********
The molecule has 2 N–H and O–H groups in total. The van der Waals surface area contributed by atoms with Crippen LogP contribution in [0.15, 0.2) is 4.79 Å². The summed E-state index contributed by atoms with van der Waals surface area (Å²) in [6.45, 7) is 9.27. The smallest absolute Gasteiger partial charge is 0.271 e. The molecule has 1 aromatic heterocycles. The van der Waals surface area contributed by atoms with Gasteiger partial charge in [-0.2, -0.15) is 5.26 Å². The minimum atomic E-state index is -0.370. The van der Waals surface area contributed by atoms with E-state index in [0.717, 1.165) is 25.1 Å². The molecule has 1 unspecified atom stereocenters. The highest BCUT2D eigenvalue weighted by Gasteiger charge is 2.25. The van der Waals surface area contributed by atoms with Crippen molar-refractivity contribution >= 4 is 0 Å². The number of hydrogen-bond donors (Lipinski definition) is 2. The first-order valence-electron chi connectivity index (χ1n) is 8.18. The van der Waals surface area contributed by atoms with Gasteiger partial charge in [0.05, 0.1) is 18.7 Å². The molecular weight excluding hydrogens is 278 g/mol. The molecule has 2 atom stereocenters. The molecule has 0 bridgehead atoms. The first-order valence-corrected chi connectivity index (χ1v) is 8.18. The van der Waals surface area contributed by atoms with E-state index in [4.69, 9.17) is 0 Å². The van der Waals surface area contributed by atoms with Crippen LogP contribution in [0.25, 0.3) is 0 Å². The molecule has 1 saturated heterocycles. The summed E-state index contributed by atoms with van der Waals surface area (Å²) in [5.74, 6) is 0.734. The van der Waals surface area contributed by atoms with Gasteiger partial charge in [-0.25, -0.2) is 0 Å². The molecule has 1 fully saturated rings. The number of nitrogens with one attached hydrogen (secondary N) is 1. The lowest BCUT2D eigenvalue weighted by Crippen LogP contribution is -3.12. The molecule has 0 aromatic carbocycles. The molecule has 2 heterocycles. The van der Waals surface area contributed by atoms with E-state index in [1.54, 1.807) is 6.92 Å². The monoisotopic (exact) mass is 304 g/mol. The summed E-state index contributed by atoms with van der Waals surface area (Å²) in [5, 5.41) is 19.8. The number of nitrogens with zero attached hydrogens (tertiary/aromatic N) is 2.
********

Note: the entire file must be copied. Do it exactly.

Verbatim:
The molecule has 2 N–H and O–H groups in total. The van der Waals surface area contributed by atoms with Crippen LogP contribution in [0.15, 0.2) is 4.79 Å². The summed E-state index contributed by atoms with van der Waals surface area (Å²) in [6.45, 7) is 9.27. The smallest absolute Gasteiger partial charge is 0.271 e. The molecule has 1 aromatic heterocycles. The van der Waals surface area contributed by atoms with Gasteiger partial charge in [-0.2, -0.15) is 5.26 Å². The minimum atomic E-state index is -0.370. The van der Waals surface area contributed by atoms with E-state index in [0.717, 1.165) is 25.1 Å². The molecule has 1 unspecified atom stereocenters. The highest BCUT2D eigenvalue weighted by Gasteiger charge is 2.25. The van der Waals surface area contributed by atoms with Crippen molar-refractivity contribution >= 4 is 0 Å². The number of hydrogen-bond donors (Lipinski definition) is 2. The first-order valence-electron chi connectivity index (χ1n) is 8.18. The van der Waals surface area contributed by atoms with Gasteiger partial charge in [0.05, 0.1) is 18.7 Å². The molecular weight excluding hydrogens is 278 g/mol. The molecule has 2 atom stereocenters. The molecule has 0 bridgehead atoms. The first-order valence-corrected chi connectivity index (χ1v) is 8.18. The van der Waals surface area contributed by atoms with E-state index in [4.69, 9.17) is 0 Å². The van der Waals surface area contributed by atoms with Crippen LogP contribution in [0.25, 0.3) is 0 Å². The molecule has 1 saturated heterocycles. The summed E-state index contributed by atoms with van der Waals surface area (Å²) in [5.74, 6) is 0.734. The van der Waals surface area contributed by atoms with Gasteiger partial charge in [-0.25, -0.2) is 0 Å². The molecule has 1 fully saturated rings. The number of nitrogens with one attached hydrogen (secondary N) is 1. The lowest BCUT2D eigenvalue weighted by Crippen LogP contribution is -3.12. The molecule has 0 aromatic carbocycles. The molecule has 2 heterocycles. The van der Waals surface area contributed by atoms with E-state index in [1.54, 1.807) is 6.92 Å². The monoisotopic (exact) mass is 304 g/mol. The summed E-state index contributed by atoms with van der Waals surface area (Å²) in [5, 5.41) is 19.8. The number of nitrogens with zero attached hydrogens (tertiary/aromatic N) is 2.